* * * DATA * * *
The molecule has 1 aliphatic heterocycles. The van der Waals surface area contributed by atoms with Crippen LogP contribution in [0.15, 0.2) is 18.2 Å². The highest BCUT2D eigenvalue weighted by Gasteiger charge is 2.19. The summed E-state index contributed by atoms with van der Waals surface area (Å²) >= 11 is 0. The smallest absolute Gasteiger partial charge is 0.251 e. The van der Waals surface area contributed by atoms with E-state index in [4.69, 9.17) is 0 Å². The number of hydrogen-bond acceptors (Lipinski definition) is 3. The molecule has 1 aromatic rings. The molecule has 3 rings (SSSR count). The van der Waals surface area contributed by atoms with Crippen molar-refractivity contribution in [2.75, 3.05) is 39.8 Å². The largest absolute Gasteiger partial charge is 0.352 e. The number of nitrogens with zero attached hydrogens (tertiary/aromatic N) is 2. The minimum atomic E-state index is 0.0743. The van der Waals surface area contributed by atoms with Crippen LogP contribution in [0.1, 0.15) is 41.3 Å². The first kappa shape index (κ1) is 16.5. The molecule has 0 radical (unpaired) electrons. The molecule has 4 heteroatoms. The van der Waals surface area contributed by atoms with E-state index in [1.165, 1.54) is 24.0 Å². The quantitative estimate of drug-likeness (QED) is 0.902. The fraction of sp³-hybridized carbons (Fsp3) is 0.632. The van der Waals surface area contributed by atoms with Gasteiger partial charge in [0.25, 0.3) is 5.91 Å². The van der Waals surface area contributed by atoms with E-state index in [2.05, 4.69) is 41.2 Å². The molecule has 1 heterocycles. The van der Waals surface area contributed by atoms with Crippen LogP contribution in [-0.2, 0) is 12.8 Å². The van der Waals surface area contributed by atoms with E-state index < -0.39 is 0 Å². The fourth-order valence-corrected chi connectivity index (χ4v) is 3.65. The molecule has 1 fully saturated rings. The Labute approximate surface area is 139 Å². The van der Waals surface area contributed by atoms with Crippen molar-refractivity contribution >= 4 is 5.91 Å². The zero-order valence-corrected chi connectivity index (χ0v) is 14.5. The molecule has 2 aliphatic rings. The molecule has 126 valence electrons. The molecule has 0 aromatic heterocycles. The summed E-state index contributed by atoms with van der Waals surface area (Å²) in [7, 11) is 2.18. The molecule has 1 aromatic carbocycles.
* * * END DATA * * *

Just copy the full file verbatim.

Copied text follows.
The molecule has 1 aliphatic heterocycles. The van der Waals surface area contributed by atoms with Crippen LogP contribution in [0.15, 0.2) is 18.2 Å². The highest BCUT2D eigenvalue weighted by Gasteiger charge is 2.19. The summed E-state index contributed by atoms with van der Waals surface area (Å²) >= 11 is 0. The smallest absolute Gasteiger partial charge is 0.251 e. The van der Waals surface area contributed by atoms with E-state index in [4.69, 9.17) is 0 Å². The number of hydrogen-bond acceptors (Lipinski definition) is 3. The molecule has 1 aromatic rings. The molecule has 3 rings (SSSR count). The van der Waals surface area contributed by atoms with Crippen molar-refractivity contribution in [2.75, 3.05) is 39.8 Å². The largest absolute Gasteiger partial charge is 0.352 e. The number of nitrogens with zero attached hydrogens (tertiary/aromatic N) is 2. The minimum atomic E-state index is 0.0743. The van der Waals surface area contributed by atoms with Crippen LogP contribution in [0.1, 0.15) is 41.3 Å². The first kappa shape index (κ1) is 16.5. The molecule has 0 radical (unpaired) electrons. The molecule has 4 heteroatoms. The van der Waals surface area contributed by atoms with E-state index in [1.165, 1.54) is 24.0 Å². The quantitative estimate of drug-likeness (QED) is 0.902. The fraction of sp³-hybridized carbons (Fsp3) is 0.632. The van der Waals surface area contributed by atoms with Gasteiger partial charge in [0.25, 0.3) is 5.91 Å². The van der Waals surface area contributed by atoms with E-state index in [2.05, 4.69) is 41.2 Å². The molecule has 1 heterocycles. The van der Waals surface area contributed by atoms with Crippen LogP contribution in [-0.2, 0) is 12.8 Å². The van der Waals surface area contributed by atoms with E-state index < -0.39 is 0 Å². The fourth-order valence-corrected chi connectivity index (χ4v) is 3.65. The molecule has 1 fully saturated rings. The Labute approximate surface area is 139 Å². The van der Waals surface area contributed by atoms with Crippen molar-refractivity contribution >= 4 is 5.91 Å². The zero-order valence-corrected chi connectivity index (χ0v) is 14.5. The molecule has 2 aliphatic rings. The molecule has 126 valence electrons. The molecule has 0 aromatic heterocycles. The summed E-state index contributed by atoms with van der Waals surface area (Å²) in [7, 11) is 2.18. The molecule has 1 aromatic carbocycles.